Theis Ivan Sølling

New equipment helps reveal the pore systems in the North Sea

Thursday 07 Dec 17
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From Qatar to Lyngby. The micro- and nano-CT scanners from Maersk Oil Qatar have been set up in the basement of Danish Hydrocarbon Research and Technology Centre ready to unravel the secrets of the pore system in North Sea Chalk. 

It has been hard work for Theis Ivan Sølling, professor at Copenhagen University, and his team to install the new micro- and nano-CT scanners in the basement of Danish Hydrocarbon Research and Technology Centre (DHRTC) in Lyngby. However, now the scanners are set up and the x-rays shine for the first time in the basement of 375 - ready to help researchers reveal the nature of pore systems and flow regimes.

"The scanners provide data to make it possible to calculate petrophysical parameters such as porosity and permeability."
Theis Ivan Sølling

 

With the new set-up it will be possible to observe flow patterns much closer to the pore scale.  This will prove valuable in studies that focus on obtaining correlations between for example depositional environment and pore characteristics.

 

Rock-imaging techniques and subsequent image-based modeling of petrophysical parameters have undergone a tremendous development in recent years with the advent of readily available laboratory-based CT scanners with micrometer resolution1.

 

Theis Ivan Sølling says that “The scanners provide data to make it possible to calculate petrophysical parameters such as porosity and permeability.  The data can even be employed in mimicking multiphase flow such as that of water and brine”.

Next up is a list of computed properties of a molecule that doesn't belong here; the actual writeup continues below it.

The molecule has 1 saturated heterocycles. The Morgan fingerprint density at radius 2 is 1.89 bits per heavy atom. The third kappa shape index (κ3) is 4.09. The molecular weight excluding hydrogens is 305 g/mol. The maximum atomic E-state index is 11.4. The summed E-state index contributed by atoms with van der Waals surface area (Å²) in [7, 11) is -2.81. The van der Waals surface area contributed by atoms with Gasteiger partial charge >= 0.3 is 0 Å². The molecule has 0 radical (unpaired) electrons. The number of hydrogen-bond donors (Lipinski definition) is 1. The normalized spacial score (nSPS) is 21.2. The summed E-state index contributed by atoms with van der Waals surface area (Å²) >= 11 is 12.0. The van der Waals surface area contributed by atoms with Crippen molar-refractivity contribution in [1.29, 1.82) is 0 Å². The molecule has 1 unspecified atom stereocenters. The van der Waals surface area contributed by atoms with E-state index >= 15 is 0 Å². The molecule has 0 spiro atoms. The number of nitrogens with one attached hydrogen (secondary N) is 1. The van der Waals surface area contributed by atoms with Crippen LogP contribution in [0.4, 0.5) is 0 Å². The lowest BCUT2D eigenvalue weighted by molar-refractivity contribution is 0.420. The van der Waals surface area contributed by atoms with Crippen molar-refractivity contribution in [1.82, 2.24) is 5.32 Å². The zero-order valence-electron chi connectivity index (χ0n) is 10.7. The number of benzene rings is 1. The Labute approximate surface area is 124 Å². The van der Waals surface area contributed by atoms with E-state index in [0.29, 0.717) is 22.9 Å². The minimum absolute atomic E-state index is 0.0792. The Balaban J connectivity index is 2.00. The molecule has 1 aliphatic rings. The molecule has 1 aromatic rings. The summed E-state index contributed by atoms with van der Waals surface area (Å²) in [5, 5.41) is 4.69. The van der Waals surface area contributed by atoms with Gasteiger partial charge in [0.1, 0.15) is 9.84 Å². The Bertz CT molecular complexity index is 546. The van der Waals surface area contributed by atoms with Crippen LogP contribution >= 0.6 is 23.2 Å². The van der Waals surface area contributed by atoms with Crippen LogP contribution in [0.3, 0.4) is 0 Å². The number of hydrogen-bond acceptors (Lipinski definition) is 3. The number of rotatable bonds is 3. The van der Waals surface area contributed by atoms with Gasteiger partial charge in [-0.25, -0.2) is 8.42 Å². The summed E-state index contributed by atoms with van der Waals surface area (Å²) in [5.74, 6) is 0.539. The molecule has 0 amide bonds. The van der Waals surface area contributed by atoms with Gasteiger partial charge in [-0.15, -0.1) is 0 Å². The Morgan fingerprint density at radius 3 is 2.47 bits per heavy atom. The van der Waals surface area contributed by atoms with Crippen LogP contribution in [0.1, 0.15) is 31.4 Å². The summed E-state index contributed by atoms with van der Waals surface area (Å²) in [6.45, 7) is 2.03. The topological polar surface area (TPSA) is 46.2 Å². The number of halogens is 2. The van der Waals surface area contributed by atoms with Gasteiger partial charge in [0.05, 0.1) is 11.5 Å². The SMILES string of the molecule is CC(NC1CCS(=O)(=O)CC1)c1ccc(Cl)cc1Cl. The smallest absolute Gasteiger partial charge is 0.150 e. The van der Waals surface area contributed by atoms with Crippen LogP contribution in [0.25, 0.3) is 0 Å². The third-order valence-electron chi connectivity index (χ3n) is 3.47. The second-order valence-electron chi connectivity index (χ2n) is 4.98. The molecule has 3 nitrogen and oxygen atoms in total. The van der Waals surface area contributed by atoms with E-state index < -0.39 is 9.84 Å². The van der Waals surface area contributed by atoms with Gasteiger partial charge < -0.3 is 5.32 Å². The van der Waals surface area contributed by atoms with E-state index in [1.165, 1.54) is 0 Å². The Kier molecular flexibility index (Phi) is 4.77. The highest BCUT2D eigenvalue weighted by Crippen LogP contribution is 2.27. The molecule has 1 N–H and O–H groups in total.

Previously, Theis worked for Maersk Oil Qatar as Team Lead for Digital Core Lab.  Although the Qatari subsurface consists of skeletal limestone – a carbonate which has quite a different geological context compared to that of the North Sea chalk the research focus remains very similar.

 

Limestone mostly has an oily surface while the chalk is mostly covered by water molecules. The difference has been proposed to arise from the depositional environment that gave rise to a layer of polysaccharides on the chalk, which then binds water to the rock.

 

“I hope to tie the depositional environment to the actual nature of the surface coverage and figure out the exact molecular reason for the difference between the surface properties of limestone and chalk.  Not only is it an important question in its own right it is also key in methods for producing more oil” Theis ends looking at the scanners. 

 

Theis Ivan Sølling in the middle of setting up the scanners.

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http://www.oilgas.dtu.dk/english/press/nyhedsbase/nyhed?id=F1D2A41D-F51A-4895-86A7-3531332C9EE1
17 DECEMBER 2017